- 36 lessons
- 0 quizzes
- 14 week duration
Solving Systems of Equations
This unit introduces how to systematically solve a system of equations, namely linear equations. Examples of non-linear systems, including systems of 3 unknowns will be of emphasis.
Graphs of Trigonometric Functions
The unit focuses primarily on how to graph periodic sinusoidal functions, and how to identify features of a waveform to produce an equation by inspection.
Polar Coordinate Functions
An introduction to the polar coordinate system.
Exponents and Radicals
This unit is an extension of what was introduced in Math 1131. To learn how to work with radicals, knowing your exponent laws in crucial. Hence, this unit begins with a thorough review.
This chapter introduces you to exponential functions, and how they can be solved using logarithms.
Trigonometric Identities and Equations
Simplifying Radicals – Reducing the Radicand
A radical is said to be in simplest form when:
- The radicand has been reduced as much as possible.
- There are no radicals in the denominator and no fractional radicands.
- The index has been made as small as possible.
In case you missed it, the anatomy of a radical looks like this:
Reducing the Radicand
Let’s begin with the simplest of radicals, the square root. To simplify these radicands, you breakdown the number or variables down into perfect squares if they’re not already perfect squares. Here are some examples:
Example 1 (very easy):
Nothing special needs to be done here: 49 is a perfect square, hence the square root is:
Example 2 (easy):
This time the radicand consists of two perfect squares: 49 and x² as factors. You may distribute the radical to each factor if you like (√49 and √x²). 49 becomes ±7 and x² becomes x. Therefore, your answer is:
Example 3 (medium):
The radicand here consists of the factors: 50 and x³. Because these factors are not perfect squares, you can break down each individually into factors that are perfect squares. For example, 50 can be made into 25 and 2, while x³ made into x² and x.
- Always look for factors that are perfect n roots, where n represents the index of the radical:
Notice now that √25 is ±5 and √x² is ±x. The rest √2 and √x can be placed underneath one radical:
Example 4 (hard):
Once again, both of these factors are not perfect squares. Ask yourself, what can we break the 24 down into? What about the y⁵? The only combination of factors that multiplies to 24 – where one of the numbers is a perfect square is 6 and 4. For y⁵, that can be changed into y⁴ and y (explained below).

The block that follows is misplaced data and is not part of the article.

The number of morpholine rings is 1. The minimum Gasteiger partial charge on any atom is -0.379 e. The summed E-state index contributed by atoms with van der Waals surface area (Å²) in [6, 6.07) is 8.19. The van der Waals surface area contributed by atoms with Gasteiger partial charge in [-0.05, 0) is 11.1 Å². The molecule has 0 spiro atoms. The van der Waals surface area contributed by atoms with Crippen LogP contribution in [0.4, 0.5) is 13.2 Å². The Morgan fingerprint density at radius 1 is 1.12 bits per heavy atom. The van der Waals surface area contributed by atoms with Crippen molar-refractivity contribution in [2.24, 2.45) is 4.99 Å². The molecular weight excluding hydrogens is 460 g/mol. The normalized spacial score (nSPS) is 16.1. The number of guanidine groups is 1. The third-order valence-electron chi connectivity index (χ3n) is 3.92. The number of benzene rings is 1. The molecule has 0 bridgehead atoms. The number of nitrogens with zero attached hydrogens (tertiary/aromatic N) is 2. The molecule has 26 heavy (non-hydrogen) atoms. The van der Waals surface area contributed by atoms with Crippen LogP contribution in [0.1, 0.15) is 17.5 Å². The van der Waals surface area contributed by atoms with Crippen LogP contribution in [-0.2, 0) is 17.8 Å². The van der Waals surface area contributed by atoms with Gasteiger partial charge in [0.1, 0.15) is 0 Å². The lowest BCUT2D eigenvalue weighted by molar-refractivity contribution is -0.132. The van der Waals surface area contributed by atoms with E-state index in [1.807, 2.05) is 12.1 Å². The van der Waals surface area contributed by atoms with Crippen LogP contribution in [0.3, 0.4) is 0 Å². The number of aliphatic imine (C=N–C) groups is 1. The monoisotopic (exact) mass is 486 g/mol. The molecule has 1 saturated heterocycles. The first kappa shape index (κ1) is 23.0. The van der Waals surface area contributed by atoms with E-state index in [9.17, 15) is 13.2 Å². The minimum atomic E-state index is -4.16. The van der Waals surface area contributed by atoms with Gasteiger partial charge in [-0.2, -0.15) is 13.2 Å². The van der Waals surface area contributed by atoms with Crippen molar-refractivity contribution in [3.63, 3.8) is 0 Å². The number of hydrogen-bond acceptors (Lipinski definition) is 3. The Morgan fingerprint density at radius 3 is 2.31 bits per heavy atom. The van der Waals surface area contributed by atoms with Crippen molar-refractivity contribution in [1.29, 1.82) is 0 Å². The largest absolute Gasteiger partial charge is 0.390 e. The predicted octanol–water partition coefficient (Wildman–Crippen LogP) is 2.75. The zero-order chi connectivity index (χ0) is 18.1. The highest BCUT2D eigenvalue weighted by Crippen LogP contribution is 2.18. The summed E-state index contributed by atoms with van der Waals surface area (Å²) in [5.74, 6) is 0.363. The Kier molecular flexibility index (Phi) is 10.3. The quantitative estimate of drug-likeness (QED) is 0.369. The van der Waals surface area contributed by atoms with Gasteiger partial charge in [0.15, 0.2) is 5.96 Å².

- The factor y⁴ is a perfect square because y² × y² makes y⁴. Another way to think of it is take y⁴ and raise it to the fractional exponent ½. The exponent rule (power raised to a power) would mean 4 × ½ = 2, as in y².
Example 5 (challenging):
Given that the radicand is a binomial, you cannot distribute the radical to both terms. In addition, this is the first time the radicand is anything other than a monomial. In situations like these, you want to make radicand into a monomial by factoring. Remember that factoring reduces the amount of terms in an expression while expanding does the opposite. Notice how 4 and x² are both common factors, hence they can be factored out.
Now let’s concentrate on radicals whose index is greater than 2, such as cube roots, fourth, fifth roots, etc. If your radical is a cube root, for example, try to remove perfect cubes from the radicand. Similarly, if the radical is a fourth root, you look for perfect fourth roots, and so on.
Out of the box, 24 nor y⁵ are perfect cubes. Breaking 24 down into 8 and 3, however, makes one of the factors – 8 – a perfect cube (∛8 = 2). Similarly, y⁵ → y³ · y², where y³ becomes y after cube rooting.
See any perfect fifth roots? The fifth root of 32 is 2 – easy! On the contrary, x is hopeless, while y¹¹ can be broken down in y⁵, y⁵, and y (or y¹⁰ and y). y¹⁰ is a perfect fifth root than reduces to y². Therefore: